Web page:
SandBar 7:1, Regulatory Takings Issue, April, 2008
Corps Liable for Shoreline Erosion on Lake Michigan
Banks v. United States, 78 Fed. Cl. 603 (Ct. Cl. 2007).
Terra Bowling, J.D.
In a takings case arising from coastal erosion on Lake Michigan caused by an Army Corps of Engineers project, the U.S. Court of Federal Claims has ruled that the government is responsible for 30 percent of each plaintiff’s property loss above the mean high water mark.
Between 1950 and 1989, the Corps performed construction and maintenance on harbor jetties around the mouth of St. Joseph River to accommodate commercial shipping. After the lake shore south of the jetties began to erode, the Corps began a beach renourishment program in the 1970s; however, the project proved ineffective.
In 1999, property owners affected by the erosion filed suit against the United States, alleging that the Corps’ activities caused erosion of their shoreline property and resulted in a taking under the Fifth Amendment. After the trial on liability in June 2007, the U.S. Court of Federal Claims had to consider whether the government’s renourishment efforts compensated for the effects of the jetties enough to show that the erosion was not attributable to the government.
The court first looked at whether the jetties affected plaintiffs’ properties. The court found that the plaintiffs’ properties were affected by the jetties, citing a 1958 study as well as Corps reports attributing 30 percent of the total erosion to the jetties.
To determine whether the renourishment project was effective, the court looked at the adequacy of nourishment material used by the Corps, the sediment transport rate, and the effective placement of nourishment material. The court first found that the plaintiffs failed to prove that their properties were located on a cohesive lake bottom, meaning that the property damage would not be analyzed as permanent and irreversible. Next, the court found that the sediment used by the Corps in the renourishment process was the inappropriate size and was ineffective. Therefore, that portion of the renourishment program was not credited as mitigation to the Corps. The court next looked at the sediment transport rate, including the net littoral drift and the various factors affecting the net southerly littoral drift, to determine how much sediment was affected by the jetties. Finally, in looking at the effective placement of the nourishment material, the court found “by a preponderance of credible evidence” most of the nourishment was placed in a way that would replenish the plaintiffs’ property.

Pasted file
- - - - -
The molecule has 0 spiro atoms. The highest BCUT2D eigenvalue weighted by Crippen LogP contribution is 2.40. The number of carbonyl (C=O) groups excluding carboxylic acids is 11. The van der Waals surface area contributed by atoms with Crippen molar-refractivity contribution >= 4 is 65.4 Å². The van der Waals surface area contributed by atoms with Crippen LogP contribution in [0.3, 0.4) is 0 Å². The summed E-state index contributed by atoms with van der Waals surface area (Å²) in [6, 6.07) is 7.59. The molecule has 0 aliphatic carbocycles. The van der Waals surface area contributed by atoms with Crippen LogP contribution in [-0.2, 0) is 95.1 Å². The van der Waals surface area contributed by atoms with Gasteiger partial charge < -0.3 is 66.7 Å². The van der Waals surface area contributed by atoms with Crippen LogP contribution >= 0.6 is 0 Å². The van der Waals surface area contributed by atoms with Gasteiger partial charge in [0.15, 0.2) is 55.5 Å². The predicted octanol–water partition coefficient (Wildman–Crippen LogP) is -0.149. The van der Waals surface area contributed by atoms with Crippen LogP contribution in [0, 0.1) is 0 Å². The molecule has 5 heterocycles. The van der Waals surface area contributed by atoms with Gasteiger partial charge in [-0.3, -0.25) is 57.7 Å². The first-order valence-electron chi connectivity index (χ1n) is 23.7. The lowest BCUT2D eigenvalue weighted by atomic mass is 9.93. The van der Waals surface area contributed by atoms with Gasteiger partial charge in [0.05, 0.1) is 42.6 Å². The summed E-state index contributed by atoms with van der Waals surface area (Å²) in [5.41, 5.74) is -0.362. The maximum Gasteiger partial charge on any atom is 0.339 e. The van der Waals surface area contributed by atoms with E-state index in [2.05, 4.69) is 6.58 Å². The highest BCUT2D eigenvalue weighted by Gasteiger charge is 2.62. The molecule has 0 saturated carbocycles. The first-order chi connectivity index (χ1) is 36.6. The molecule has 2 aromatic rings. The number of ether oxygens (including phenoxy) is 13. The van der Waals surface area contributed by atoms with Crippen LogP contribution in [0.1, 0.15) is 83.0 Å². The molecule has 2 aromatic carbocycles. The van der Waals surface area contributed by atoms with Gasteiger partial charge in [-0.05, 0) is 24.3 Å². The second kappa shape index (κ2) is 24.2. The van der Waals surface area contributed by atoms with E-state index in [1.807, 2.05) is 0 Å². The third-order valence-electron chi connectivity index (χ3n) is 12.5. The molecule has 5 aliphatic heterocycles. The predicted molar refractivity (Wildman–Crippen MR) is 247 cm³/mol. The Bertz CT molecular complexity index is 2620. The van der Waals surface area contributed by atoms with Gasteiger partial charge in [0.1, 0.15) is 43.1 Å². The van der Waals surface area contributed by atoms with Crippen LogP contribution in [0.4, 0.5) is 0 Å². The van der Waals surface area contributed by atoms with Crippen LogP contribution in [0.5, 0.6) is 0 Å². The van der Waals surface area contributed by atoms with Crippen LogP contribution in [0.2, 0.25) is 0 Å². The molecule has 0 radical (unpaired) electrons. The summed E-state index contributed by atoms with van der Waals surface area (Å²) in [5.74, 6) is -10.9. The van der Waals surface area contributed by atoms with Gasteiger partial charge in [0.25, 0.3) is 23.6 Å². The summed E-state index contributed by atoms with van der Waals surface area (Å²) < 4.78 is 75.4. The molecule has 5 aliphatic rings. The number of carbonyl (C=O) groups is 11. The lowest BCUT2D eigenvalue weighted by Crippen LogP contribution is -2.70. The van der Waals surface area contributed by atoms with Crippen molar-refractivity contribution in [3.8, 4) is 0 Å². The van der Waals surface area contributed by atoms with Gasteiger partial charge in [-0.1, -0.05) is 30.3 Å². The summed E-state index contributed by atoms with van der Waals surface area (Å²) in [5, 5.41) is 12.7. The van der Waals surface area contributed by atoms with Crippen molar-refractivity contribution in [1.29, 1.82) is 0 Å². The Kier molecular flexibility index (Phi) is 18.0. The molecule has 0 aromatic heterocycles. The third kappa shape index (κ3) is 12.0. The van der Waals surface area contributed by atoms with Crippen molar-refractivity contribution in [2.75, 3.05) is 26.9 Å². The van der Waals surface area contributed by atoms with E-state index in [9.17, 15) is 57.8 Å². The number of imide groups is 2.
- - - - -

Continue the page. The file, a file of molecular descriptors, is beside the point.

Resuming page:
The court considered additional arguments regarding the Corps’ liability. The plaintiffs argued that revetments constructed by the Michigan Department of Transportation and Chesapeake and Ohio Railway Company to stop erosion resulted in further erosion to their property and was attributable to the Corps’ restoration project. The court found that the plaintiffs failed to prove that the Corps caused direct injury to the plaintiffs through the building of the revetments. Although the plaintiffs also argued that the impermeable nature of the jetties contributed to erosion, the court found that the property owners failed to prove that the jetties were impermeable. Finally, the plaintiffs argued that although Lake Michigan is lowering, the plaintiffs would still suffer erosion because the lakebed was lowering due to sand deprivation. The court noted that owners failed to prove that the lowering of the water level was due to human intervention.
Through exhaustive testimony and reports, the court found that the Corps did not mitigate erosion that it caused by dumping dredged sand into deep water before 1970. The court concluded that the Corps was responsible for 30 percent of the unmitigated erosion above the high water mark occurring after each owner’s acquisition of the property from 1950 to 1970. The court then turned to liability for erosion caused after 1970.
While the court found that the court had mitigated erosion since 1970, it also found that the coarse material it used was not effective for mitigation. Therefore, the court was liable for damages of for any portion of 30 percent of each plaintiff’s total erosion above the high water mark since 1970 and after each owner’s acquisition of the property. Additionally, the Corps is liable for 30 percent of all reasonably foreseeable future loss. Finally, the court held that the Corps was liable to plaintiffs with property at the northernmost end of the plaintiffs’ zone. Because the property in this area was found to be permanent and irreversible, the Corps was liable for 30 percent of total erosion above the ordinary high water mark that occurred after plaintiff’s acquisition of the property after 1950, as well as any reasonably foreseeable future loss.
The case will next move to the damages phase, in which the government will determine the appropriate payments for each plaintiff.